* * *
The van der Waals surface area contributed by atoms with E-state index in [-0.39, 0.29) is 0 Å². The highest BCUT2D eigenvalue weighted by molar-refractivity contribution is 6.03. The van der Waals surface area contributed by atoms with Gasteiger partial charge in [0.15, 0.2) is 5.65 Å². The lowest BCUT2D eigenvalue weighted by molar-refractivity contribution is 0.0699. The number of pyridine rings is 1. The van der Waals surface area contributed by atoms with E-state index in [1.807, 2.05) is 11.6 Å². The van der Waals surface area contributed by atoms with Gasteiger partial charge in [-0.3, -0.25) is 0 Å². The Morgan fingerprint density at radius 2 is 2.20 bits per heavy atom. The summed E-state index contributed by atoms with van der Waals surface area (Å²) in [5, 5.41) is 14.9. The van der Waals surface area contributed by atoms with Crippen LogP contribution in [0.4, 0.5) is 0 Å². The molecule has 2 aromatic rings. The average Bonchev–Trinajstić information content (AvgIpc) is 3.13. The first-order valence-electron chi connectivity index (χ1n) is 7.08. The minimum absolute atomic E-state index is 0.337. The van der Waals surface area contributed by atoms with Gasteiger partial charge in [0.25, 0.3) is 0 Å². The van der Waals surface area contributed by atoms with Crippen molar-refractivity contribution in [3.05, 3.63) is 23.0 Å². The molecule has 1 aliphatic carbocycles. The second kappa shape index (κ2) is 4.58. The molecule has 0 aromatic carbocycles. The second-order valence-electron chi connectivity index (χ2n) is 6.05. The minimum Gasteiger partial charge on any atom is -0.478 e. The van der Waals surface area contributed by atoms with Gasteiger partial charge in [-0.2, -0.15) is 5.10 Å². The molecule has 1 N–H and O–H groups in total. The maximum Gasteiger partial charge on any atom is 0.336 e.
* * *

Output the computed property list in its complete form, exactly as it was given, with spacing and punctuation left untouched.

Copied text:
The van der Waals surface area contributed by atoms with E-state index in [-0.39, 0.29) is 0 Å². The highest BCUT2D eigenvalue weighted by molar-refractivity contribution is 6.03. The van der Waals surface area contributed by atoms with Gasteiger partial charge in [0.15, 0.2) is 5.65 Å². The lowest BCUT2D eigenvalue weighted by molar-refractivity contribution is 0.0699. The number of pyridine rings is 1. The van der Waals surface area contributed by atoms with E-state index in [1.807, 2.05) is 11.6 Å². The van der Waals surface area contributed by atoms with Gasteiger partial charge in [-0.3, -0.25) is 0 Å². The Morgan fingerprint density at radius 2 is 2.20 bits per heavy atom. The summed E-state index contributed by atoms with van der Waals surface area (Å²) in [5, 5.41) is 14.9. The van der Waals surface area contributed by atoms with Crippen LogP contribution in [0.4, 0.5) is 0 Å². The molecule has 2 aromatic rings. The average Bonchev–Trinajstić information content (AvgIpc) is 3.13. The first-order valence-electron chi connectivity index (χ1n) is 7.08. The minimum absolute atomic E-state index is 0.337. The van der Waals surface area contributed by atoms with Gasteiger partial charge in [0.25, 0.3) is 0 Å². The van der Waals surface area contributed by atoms with Crippen molar-refractivity contribution in [3.05, 3.63) is 23.0 Å². The molecule has 1 aliphatic carbocycles. The second kappa shape index (κ2) is 4.58. The molecule has 0 aromatic carbocycles. The second-order valence-electron chi connectivity index (χ2n) is 6.05. The minimum Gasteiger partial charge on any atom is -0.478 e. The van der Waals surface area contributed by atoms with Gasteiger partial charge in [-0.2, -0.15) is 5.10 Å². The molecule has 1 N–H and O–H groups in total. The maximum Gasteiger partial charge on any atom is 0.336 e.